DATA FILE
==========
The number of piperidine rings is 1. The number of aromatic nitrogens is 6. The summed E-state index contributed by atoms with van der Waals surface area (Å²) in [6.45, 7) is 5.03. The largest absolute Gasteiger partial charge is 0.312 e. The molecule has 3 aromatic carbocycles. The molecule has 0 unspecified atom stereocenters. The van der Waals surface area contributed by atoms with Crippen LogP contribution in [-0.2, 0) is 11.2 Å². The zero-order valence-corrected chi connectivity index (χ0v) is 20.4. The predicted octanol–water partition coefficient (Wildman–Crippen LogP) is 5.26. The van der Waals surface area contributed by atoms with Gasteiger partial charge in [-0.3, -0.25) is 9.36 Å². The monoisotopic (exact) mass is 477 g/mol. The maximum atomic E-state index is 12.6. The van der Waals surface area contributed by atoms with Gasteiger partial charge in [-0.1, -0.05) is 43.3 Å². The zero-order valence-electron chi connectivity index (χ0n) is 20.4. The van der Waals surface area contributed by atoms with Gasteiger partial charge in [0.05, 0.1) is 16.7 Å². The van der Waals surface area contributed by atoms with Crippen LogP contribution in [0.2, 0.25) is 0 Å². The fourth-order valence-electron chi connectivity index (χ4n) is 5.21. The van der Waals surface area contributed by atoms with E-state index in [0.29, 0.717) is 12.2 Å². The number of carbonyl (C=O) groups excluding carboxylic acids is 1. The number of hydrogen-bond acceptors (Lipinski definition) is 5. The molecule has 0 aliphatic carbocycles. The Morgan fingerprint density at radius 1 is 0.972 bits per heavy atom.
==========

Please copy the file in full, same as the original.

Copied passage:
The number of piperidine rings is 1. The number of aromatic nitrogens is 6. The summed E-state index contributed by atoms with van der Waals surface area (Å²) in [6.45, 7) is 5.03. The largest absolute Gasteiger partial charge is 0.312 e. The molecule has 3 aromatic carbocycles. The molecule has 0 unspecified atom stereocenters. The van der Waals surface area contributed by atoms with Crippen LogP contribution in [-0.2, 0) is 11.2 Å². The zero-order valence-corrected chi connectivity index (χ0v) is 20.4. The predicted octanol–water partition coefficient (Wildman–Crippen LogP) is 5.26. The van der Waals surface area contributed by atoms with Gasteiger partial charge in [-0.3, -0.25) is 9.36 Å². The monoisotopic (exact) mass is 477 g/mol. The maximum atomic E-state index is 12.6. The van der Waals surface area contributed by atoms with Gasteiger partial charge in [-0.1, -0.05) is 43.3 Å². The zero-order valence-electron chi connectivity index (χ0n) is 20.4. The van der Waals surface area contributed by atoms with Gasteiger partial charge in [0.05, 0.1) is 16.7 Å². The van der Waals surface area contributed by atoms with Crippen LogP contribution in [0.2, 0.25) is 0 Å². The fourth-order valence-electron chi connectivity index (χ4n) is 5.21. The van der Waals surface area contributed by atoms with E-state index in [0.29, 0.717) is 12.2 Å². The number of carbonyl (C=O) groups excluding carboxylic acids is 1. The number of hydrogen-bond acceptors (Lipinski definition) is 5. The molecule has 0 aliphatic carbocycles. The Morgan fingerprint density at radius 1 is 0.972 bits per heavy atom.